We keep researching.

25 years ago, HIV sufferers needed to take 30 tablets a day. Today, just one. 25 years ago, HIV sufferers needed to take 30 tablets a day. Today, just one.

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On the offensive against viruses and bacteria

Research, prevention and control of bacterial and viral infections: this is what the study of infectious diseases is all about. It’s an area that is booming right now – and not just because of the pandemic. The fact that the field of infectious diseases has developed so rapidly has a lot to do with research into HIV.

Let’s not forget: an HIV infection is still not completely curable. But drug therapy against HIV is currently so successful that it allows for an almost normal life expectancy, and a largely stable life. Research over the past 40 years has made it possible for HIV patients today to take just one tablet a day instead of many.

Significant progress has also been made in the detection of viruses since the 1980s, when identification of HIV was achieved with cell culture. The hepatitis C virus was already identified primarily by molecular means, and the methods are now so far advanced that it was possible to identify the 2019 SARS-CoV-2 pathogen in less than a month. This is mainly thanks to the discovery of polymerase chain reaction (PCR). This technique, which became known to the general public particularly through COVID-19 and was awarded the Nobel Prize, ultimately also made it possible to characterise the human genome within a few years. Despite all this progress, however, alongside all the technical developments in infectious diseases, viruses themselves will probably also develop.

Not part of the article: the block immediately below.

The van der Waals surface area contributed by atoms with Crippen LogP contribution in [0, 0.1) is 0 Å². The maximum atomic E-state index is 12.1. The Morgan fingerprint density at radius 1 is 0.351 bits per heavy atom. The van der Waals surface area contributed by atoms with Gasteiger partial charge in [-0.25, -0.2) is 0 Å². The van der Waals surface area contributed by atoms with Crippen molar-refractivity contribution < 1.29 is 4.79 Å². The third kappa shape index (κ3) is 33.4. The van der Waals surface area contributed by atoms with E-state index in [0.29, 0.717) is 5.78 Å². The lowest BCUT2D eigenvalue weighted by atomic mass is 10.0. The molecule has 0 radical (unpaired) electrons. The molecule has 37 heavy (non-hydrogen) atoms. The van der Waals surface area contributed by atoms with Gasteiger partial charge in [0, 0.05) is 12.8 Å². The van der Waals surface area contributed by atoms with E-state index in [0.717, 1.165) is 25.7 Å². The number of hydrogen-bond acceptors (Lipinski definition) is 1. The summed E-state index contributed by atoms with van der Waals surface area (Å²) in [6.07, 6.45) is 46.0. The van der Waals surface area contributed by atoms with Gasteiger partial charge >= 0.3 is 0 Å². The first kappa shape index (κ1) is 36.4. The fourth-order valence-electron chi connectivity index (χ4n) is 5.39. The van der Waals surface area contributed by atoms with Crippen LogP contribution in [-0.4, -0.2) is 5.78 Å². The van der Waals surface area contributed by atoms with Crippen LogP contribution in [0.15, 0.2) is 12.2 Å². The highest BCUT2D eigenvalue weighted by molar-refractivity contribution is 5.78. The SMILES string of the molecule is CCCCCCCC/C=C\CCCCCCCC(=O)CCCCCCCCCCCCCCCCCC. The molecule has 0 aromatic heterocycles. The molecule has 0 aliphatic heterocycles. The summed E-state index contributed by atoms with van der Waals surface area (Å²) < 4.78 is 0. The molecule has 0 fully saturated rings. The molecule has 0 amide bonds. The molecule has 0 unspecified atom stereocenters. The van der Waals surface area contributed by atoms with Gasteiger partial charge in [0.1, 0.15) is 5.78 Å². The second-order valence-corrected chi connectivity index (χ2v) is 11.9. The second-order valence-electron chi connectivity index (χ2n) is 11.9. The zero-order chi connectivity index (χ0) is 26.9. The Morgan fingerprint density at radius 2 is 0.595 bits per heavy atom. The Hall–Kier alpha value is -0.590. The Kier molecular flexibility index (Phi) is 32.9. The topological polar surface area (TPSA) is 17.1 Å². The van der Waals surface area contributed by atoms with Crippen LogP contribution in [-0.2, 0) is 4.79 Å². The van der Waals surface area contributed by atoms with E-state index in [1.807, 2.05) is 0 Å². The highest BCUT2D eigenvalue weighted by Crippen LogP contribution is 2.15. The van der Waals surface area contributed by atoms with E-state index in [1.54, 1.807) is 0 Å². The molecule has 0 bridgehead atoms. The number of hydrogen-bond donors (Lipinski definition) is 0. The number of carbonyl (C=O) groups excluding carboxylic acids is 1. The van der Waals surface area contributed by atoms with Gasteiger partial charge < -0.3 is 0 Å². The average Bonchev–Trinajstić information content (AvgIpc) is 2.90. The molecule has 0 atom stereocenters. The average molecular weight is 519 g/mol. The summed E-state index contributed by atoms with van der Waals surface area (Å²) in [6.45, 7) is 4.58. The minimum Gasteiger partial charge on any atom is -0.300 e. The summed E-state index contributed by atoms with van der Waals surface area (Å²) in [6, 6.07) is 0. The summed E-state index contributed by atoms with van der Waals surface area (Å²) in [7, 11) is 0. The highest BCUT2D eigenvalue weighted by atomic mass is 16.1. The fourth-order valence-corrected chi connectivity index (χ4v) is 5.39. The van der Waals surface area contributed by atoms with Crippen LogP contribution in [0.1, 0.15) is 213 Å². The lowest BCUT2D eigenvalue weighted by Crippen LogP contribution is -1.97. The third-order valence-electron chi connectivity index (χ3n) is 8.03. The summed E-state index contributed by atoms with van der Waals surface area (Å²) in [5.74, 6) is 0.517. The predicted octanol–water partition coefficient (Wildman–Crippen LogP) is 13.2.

This is due to the fact that, compared to bacterial pathogens, viral pathogens infect the human organism even more frequently: viruses have no metabolism of their own, and are dependent on other cells to live and multiply. Once a virus enters the body, the infected cells themselves are used for reproduction, and the host cell subsequently produces thousands of new viruses. Protected by the cells, antibodies struggle to put up a defence against the intruders.

Viruses are constantly changing, making them difficult to detect. Some lie dormant in the body and are only reactivated in old age, for example, or suddenly produce severe diseases in certain individuals. So in infectious diseases too, then, we keep researching.

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